I don’t tell you this to scare you off or have a pity-party for founders, but just to let you know that it’s a bumpy ride emotionally, mentally, and physically. UTILIZE THEM! Those two facts make for a very unique creature in the startup world, but it’s a path that I would personally recommend. Usually they don’t share the same interests and therefore they’re usually hanging out in very different places. I’ve always been confident that if I can get myself on the field of entrepreneurship, I will win…so now the biggest battle is behind me. You probably formed an advisory board. Now, as promised, here are a few lessons learned over the past year: 1. Being a founder means making sacrifices that you a) don’t want to make (i.e. // Co-Founder & COO AccessBell.
Not becoming part of/participating in an entrepreneurial community. So…why did I need technical people if I could code (a bit)? People relax…they let their hair down a bit and they get honest. This job will rip you apart. StackCommerce powers commerce for over 750 publishers across the web, reaching more than 1 billion people each month through its network. If fear and security are your issues, systematically attack them. We’ve found that this can surface incredibly insightful feedback that helps the individual to understand how their actions are helping or hurting, not only those that they report to, but everyone in the org. Previously, Josh was an investor in early stage technology companies as a venture capital associate at Aurora Funds. Design Is How It Works. (Google: “Wharton MBA seeks Code Monkey”…yeah, not good). Period. We raised a small Seed round of $800k back in 2012, but we’ve been profitable ever since so we haven’t needed to raise more funding. There are many, but the one I want to focus on applies to not only both current and future founders, but also to anyone leading a team of people: finding emotional balance. But for the rest of us, PR requires a long-term strategy that needs to honed…read on for some basic tips to hacking your way into a bit of PR for your launch. You may have some investors. They invest in people that they have a series of encounters with them so they can plot several markers to make a determination to say ‘yes’ to investing in an entrepreneur. No one is going to be pushing harder that you to make your company a success, but you have to pat yourself and your team on the back every once in awhile. Josh Payne Founder & CEO at StackCommerce. Los Angeles County, CA.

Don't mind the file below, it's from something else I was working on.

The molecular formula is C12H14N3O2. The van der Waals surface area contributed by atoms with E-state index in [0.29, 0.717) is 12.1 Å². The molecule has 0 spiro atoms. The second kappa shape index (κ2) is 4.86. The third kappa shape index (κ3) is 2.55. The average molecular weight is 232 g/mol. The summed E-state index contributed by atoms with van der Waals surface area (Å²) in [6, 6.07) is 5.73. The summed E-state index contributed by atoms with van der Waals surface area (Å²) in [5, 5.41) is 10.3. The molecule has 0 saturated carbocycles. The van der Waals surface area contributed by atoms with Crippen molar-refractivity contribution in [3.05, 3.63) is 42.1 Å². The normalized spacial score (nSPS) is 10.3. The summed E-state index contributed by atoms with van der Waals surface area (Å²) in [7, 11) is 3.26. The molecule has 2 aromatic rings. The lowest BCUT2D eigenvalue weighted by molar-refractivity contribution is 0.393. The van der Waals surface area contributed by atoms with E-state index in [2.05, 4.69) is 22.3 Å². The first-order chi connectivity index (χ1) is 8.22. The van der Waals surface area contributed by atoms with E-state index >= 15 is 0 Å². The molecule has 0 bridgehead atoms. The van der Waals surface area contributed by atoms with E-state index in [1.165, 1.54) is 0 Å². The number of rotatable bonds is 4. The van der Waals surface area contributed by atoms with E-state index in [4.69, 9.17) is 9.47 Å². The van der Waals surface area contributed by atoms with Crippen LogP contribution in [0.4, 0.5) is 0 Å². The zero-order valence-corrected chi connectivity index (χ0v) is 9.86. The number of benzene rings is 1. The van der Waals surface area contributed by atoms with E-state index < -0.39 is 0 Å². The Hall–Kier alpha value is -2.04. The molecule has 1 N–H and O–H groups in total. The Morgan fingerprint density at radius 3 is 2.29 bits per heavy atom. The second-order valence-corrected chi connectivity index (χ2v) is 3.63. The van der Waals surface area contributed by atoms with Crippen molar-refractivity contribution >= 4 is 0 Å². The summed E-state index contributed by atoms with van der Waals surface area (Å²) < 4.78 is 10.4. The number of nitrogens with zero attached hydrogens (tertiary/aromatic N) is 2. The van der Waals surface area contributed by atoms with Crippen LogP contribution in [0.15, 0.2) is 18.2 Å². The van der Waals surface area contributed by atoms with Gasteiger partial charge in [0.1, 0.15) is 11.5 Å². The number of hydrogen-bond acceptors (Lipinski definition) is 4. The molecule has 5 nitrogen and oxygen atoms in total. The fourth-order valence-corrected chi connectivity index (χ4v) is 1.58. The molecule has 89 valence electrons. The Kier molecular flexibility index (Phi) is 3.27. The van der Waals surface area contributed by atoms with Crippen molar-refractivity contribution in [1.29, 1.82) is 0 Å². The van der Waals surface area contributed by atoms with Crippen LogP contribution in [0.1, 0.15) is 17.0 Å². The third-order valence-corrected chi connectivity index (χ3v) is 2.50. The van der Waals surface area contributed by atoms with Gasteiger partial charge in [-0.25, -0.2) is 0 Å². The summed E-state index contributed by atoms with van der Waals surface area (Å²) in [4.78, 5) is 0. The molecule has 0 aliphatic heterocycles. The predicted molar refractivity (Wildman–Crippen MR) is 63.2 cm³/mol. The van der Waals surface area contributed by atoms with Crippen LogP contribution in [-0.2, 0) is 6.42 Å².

(WTF…I know, right?!) Josh Payne. Instead of sending out a congratulatory email to the team…I looked at it and thought to myself: “Huh….we underestimated revenue”. And that’s the point of this post – don’t be like me and take 10 years to grow some balls. Josh Payne MCS/CS at Stanford // Join COVID-19 Response Innovation Lab! I’ve had some major setbacks in my life and as painful as they were — they have been a great asset to me. Before I get to that, I want to give you a quick background on us: At its core, StackCommerce is a product discovery platform.
This post probably won’t apply to a lot of people, but if you’re currently a wanna-preneur I hope this helps you to start mapping out actions and milestones to becoming what you really want: an entrepreneur. Each year for the past four years, I’ve shared a few lessons (Year 1, Year 2, Year 3, Year 4) for other founders who are on the same arduous path. Built out an incredible management team with experience from companies including Google, Gilt, Fab, Headspace, and Pivotal Labs, Adopted five insanely rad Office dogs: Bill Murray, Kiley, Cowboy, Zoey, and Uni. For some unknown reason, I totally underestimated how busy bloggers and press folks actually are…do not make this mistake. And, although I had many characteristics of one, I never rose to what I consider to be the true definition of one.